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56

It isn't a shebang, it is just a script that gets run by the default shell. The shell executes the first line //usr/bin/env go run $0 $@ ; exit which causes go to be invoked with the name of this file, so the result is that this file is run as a go script and then the shell exits without looking at the rest of the file. But why start with // instead of ...


8

It runs because by default executable file is assumed to be /bin/sh script. I.e. if you didn't specify any particular shell - it is #!/bin/sh. The // is just ignored in paths - you can consider is at as single '/'. So you can consider that you have shell script with first line: /usr/bin/env go run $0 $@ ; exit What does this line do? It runs 'env' with ...


7

With awk: ps -af -u sas | awk 'BEGIN {RS=" "}; /-Dapp.name/'


5

Most POSIX utilities specify that -- can be used to terminate option arguments: cp -- '-file 1' '-file 2' You can also reference the current directory using the . hard link to the current directory: cp './-file 1' './-file 2'


5

Just repeat the substitution until output doesn't change: $ echo 'A|B|C|D|||E' | sed ':X;s/||/|""|/g;tX' A|B|C|D|""|""|E where :X sets the label X t X go to label X if s/// was successful


5

Your script is a sed script, not a shell script. So you don't need to put sed at the beginning of the line, or put quotes around the commands. Change it to: #!/bin/sed -f s/[0-9]\{1,3\}\.[0-9]\{1,3\}\.[0-9]\{1,3\}\.[0-9]\{1,3\}/192.100.100.100/g


4

The shebang line you've seen may work on some unix variants, but not on Linux. Linux's shebang lines are limited: you can only have one option. The whole string -d -m -S screenName /bin/bash is passed as a single option to screen, instead of being passed as different words. If you want to run a script inside screen and not mess around with multiple files or ...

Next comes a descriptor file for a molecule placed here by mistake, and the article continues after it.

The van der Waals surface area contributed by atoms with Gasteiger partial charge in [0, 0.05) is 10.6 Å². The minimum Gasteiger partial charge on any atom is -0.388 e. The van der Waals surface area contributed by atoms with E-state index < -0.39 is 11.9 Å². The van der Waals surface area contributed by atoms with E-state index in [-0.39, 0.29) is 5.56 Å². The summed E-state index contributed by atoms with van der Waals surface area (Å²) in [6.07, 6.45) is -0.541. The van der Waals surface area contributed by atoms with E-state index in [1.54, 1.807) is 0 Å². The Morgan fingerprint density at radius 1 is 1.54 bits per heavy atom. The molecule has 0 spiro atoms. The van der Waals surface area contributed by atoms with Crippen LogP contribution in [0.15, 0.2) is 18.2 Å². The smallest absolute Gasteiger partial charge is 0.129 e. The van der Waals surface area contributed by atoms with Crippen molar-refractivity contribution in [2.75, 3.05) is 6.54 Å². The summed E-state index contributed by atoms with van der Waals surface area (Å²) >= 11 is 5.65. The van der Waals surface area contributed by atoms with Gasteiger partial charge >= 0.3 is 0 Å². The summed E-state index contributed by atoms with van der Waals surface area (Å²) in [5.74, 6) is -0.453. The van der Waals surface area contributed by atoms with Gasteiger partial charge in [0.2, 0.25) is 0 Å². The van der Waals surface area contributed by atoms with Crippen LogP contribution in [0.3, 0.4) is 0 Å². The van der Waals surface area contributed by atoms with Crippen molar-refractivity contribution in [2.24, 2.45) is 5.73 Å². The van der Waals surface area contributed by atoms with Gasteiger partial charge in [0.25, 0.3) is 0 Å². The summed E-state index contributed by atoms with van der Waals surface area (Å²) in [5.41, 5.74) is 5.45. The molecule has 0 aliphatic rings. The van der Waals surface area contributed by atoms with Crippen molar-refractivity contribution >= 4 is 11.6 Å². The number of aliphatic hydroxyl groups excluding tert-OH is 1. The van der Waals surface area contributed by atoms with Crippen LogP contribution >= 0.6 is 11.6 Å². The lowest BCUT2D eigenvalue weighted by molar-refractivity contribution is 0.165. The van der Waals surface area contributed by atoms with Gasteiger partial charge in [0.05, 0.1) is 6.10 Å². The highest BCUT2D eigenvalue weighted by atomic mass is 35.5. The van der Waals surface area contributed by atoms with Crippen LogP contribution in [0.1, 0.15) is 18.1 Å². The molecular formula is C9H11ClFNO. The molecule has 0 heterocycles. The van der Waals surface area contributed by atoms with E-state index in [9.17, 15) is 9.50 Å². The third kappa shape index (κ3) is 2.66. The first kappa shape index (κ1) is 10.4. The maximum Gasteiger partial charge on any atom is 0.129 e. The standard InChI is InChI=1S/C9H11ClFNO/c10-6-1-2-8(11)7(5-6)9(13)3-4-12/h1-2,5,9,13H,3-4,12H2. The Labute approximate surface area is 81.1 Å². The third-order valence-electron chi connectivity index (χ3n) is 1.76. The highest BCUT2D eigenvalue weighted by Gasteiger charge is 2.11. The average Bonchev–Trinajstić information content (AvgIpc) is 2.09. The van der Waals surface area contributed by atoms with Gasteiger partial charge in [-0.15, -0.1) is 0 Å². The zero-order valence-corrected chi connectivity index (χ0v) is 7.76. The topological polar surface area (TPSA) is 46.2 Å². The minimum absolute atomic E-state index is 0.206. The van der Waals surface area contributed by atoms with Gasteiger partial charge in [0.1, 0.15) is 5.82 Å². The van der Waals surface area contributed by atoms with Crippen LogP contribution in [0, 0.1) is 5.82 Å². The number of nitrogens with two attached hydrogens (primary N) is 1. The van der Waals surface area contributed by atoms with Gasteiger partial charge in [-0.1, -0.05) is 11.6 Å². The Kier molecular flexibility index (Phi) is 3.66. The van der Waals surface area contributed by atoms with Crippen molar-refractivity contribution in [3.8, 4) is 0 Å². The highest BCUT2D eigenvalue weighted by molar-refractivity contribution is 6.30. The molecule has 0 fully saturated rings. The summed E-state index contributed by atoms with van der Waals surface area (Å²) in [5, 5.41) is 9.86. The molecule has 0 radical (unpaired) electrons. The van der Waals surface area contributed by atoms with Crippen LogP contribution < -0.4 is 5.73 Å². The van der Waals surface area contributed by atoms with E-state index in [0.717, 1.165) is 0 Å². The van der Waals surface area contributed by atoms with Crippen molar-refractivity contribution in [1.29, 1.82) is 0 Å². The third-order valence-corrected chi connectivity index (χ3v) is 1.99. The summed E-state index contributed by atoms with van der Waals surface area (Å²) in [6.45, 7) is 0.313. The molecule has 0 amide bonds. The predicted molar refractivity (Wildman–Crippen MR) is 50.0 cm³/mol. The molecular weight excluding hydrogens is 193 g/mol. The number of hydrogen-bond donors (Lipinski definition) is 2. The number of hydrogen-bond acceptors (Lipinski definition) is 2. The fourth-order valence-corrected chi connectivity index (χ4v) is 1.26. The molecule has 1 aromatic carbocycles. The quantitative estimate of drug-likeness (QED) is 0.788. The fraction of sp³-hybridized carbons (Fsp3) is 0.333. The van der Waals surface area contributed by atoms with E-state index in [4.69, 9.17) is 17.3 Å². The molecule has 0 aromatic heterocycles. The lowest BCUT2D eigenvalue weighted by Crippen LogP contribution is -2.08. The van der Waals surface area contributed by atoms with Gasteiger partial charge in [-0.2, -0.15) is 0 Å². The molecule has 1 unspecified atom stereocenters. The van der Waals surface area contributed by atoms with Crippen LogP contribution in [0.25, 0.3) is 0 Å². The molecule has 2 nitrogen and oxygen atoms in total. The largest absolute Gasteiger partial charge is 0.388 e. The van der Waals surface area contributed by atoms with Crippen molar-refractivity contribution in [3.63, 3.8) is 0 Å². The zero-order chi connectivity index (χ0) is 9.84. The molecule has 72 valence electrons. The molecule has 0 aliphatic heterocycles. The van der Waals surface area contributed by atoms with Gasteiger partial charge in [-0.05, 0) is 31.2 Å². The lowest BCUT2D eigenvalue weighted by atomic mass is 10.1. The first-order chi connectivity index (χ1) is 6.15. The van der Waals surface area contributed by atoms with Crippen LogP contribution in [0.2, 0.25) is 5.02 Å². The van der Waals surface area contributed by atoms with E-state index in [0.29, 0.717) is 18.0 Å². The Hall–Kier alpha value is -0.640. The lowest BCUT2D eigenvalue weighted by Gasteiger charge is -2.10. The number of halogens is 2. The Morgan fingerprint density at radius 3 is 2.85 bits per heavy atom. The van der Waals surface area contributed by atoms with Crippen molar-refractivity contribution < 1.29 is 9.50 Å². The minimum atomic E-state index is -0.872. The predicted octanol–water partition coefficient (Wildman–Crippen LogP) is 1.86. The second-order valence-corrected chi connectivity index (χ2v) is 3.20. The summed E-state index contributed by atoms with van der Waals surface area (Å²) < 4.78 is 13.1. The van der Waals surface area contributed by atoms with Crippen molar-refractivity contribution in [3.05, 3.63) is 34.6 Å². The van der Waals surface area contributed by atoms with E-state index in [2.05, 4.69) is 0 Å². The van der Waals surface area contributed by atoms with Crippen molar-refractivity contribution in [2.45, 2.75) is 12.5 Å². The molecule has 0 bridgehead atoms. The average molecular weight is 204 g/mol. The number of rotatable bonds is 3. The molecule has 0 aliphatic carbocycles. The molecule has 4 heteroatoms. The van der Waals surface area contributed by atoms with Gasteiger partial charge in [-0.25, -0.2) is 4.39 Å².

4

You're not showing the error message you are getting but it's probably grep: unknown devices method That's because, like all or at least most other command line programs, grep assumes that anything that starts with a - is an option and tries to parse it as such. In this case, -D is used to instruct grep on how to deal with a device file (see man grep ...


4

ps -af -u sas | sed -n '/[j]ava/s/.*-Dapp\.name=\([^ ]*\).*/\1/p'


4

You need spaces around the [ and ], e.g. if [ "$MARK" -ge 0 -a "$MARK" -lt 50 ]; then The way you wrote it, when $MARK is 7, it tries to execute the [7 command instead of passing 7 as an argument to the [ command ([ is just a short name for test). You should also quote the variable. Otherwise, if the user enters a blank line or multiple words, the test ...


4

will a script have different behaviour depending on what type of shell is executing it. In the sense that bash script.sh and ksh script.sh are likely to behave differently, yes. Commonly, that difference will be that one of them works and one gives an error, but there are a range of options. Many simple scripts will have the same behaviour on common ...


3

You just need to create a list of glob matching files, separated by space: for file in .* *; do echo "$file"; done Edit The above one can rewrite in different form using brace expansion for file in {.*,*}; do echo "$file"; done or even shorter for file in {.,}*; do echo "$file"; done Adding path for selected files: for file in /path/{.,}*; ...


3

echo "*file 2" | grep -o ^. prints *. Since you have a command substitution outside double quotes, it undergoes globbing (a.k.a. wildcard matching a.k.a. filename generation) and word splitting. If the current directory is not empty, * expands to the list of files in the current directory. Each file becomes one token in the [ command, which is highly likely ...


3

More complicated than the other answers, but this uses getopt to handle the parsing for you. Yet another alternative. getopt -aql 'Dapp.name:' $(\ ps -af -u sas | grep java | grep -v grep | tr -s ' ' | cut -d' ' -f8-\ ) | cut -d"'" -f2 your command: ps -af -u sas | grep java | grep -v grep tr -s ' ' "squeezes" multiple spaces into a single space in ...


3

It's because the part where you use the vars is a new set of commands. Use this instead: head somefile | { read A B C D E FOO; echo $A $B $C $D $E $FOO; } Also -n1 is not necessary, read only reads the first line. For better understanding this may help you, it does the same as above: read A B C D E FOO < <(head somefile); echo $A $B $C $D $E $FOO ...


3

According to the screen man pages: screen -d -m Start screen in detached mode. This creates a new session but doesn't attach to it. This is useful for system startup scripts. -S sessionname Set the name of the new session to sessionname. So when I ran the command you provided: screen -dmS name ./script.sh Screen starts a window called name and ...